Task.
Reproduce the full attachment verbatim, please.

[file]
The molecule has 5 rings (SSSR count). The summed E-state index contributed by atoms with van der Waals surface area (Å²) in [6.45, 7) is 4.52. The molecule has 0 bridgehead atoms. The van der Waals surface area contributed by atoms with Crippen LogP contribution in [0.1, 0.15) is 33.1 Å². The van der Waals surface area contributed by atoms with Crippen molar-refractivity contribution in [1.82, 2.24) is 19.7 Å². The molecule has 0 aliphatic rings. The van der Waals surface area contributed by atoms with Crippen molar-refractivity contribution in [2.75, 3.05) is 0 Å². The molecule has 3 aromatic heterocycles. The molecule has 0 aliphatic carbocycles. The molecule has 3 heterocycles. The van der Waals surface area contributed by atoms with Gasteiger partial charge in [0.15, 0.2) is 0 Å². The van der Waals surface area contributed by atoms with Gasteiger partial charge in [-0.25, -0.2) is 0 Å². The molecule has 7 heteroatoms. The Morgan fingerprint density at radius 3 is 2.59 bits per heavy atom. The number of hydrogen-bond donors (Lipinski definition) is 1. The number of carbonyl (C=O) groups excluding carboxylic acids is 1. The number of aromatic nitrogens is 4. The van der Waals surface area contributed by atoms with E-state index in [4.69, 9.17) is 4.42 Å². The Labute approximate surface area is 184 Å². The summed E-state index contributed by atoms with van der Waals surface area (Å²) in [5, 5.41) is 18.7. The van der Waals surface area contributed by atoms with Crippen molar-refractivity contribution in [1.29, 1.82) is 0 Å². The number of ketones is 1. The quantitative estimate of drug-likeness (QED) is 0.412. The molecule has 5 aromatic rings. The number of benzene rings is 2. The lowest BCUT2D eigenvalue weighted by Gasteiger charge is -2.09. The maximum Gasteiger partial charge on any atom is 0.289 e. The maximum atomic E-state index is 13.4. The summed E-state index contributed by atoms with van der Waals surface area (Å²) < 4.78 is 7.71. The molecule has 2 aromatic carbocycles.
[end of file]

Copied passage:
The molecule has 5 rings (SSSR count). The summed E-state index contributed by atoms with van der Waals surface area (Å²) in [6.45, 7) is 4.52. The molecule has 0 bridgehead atoms. The van der Waals surface area contributed by atoms with Crippen LogP contribution in [0.1, 0.15) is 33.1 Å². The van der Waals surface area contributed by atoms with Crippen molar-refractivity contribution in [1.82, 2.24) is 19.7 Å². The molecule has 0 aliphatic rings. The van der Waals surface area contributed by atoms with Crippen molar-refractivity contribution in [2.75, 3.05) is 0 Å². The molecule has 3 aromatic heterocycles. The molecule has 0 aliphatic carbocycles. The molecule has 3 heterocycles. The van der Waals surface area contributed by atoms with Gasteiger partial charge in [0.15, 0.2) is 0 Å². The van der Waals surface area contributed by atoms with Gasteiger partial charge in [-0.25, -0.2) is 0 Å². The molecule has 7 heteroatoms. The Morgan fingerprint density at radius 3 is 2.59 bits per heavy atom. The number of hydrogen-bond donors (Lipinski definition) is 1. The number of carbonyl (C=O) groups excluding carboxylic acids is 1. The number of aromatic nitrogens is 4. The van der Waals surface area contributed by atoms with E-state index in [4.69, 9.17) is 4.42 Å². The Labute approximate surface area is 184 Å². The summed E-state index contributed by atoms with van der Waals surface area (Å²) in [5, 5.41) is 18.7. The van der Waals surface area contributed by atoms with Crippen molar-refractivity contribution in [1.29, 1.82) is 0 Å². The number of ketones is 1. The quantitative estimate of drug-likeness (QED) is 0.412. The molecule has 5 aromatic rings. The number of benzene rings is 2. The lowest BCUT2D eigenvalue weighted by Gasteiger charge is -2.09. The maximum Gasteiger partial charge on any atom is 0.289 e. The maximum atomic E-state index is 13.4. The summed E-state index contributed by atoms with van der Waals surface area (Å²) < 4.78 is 7.71. The molecule has 2 aromatic carbocycles.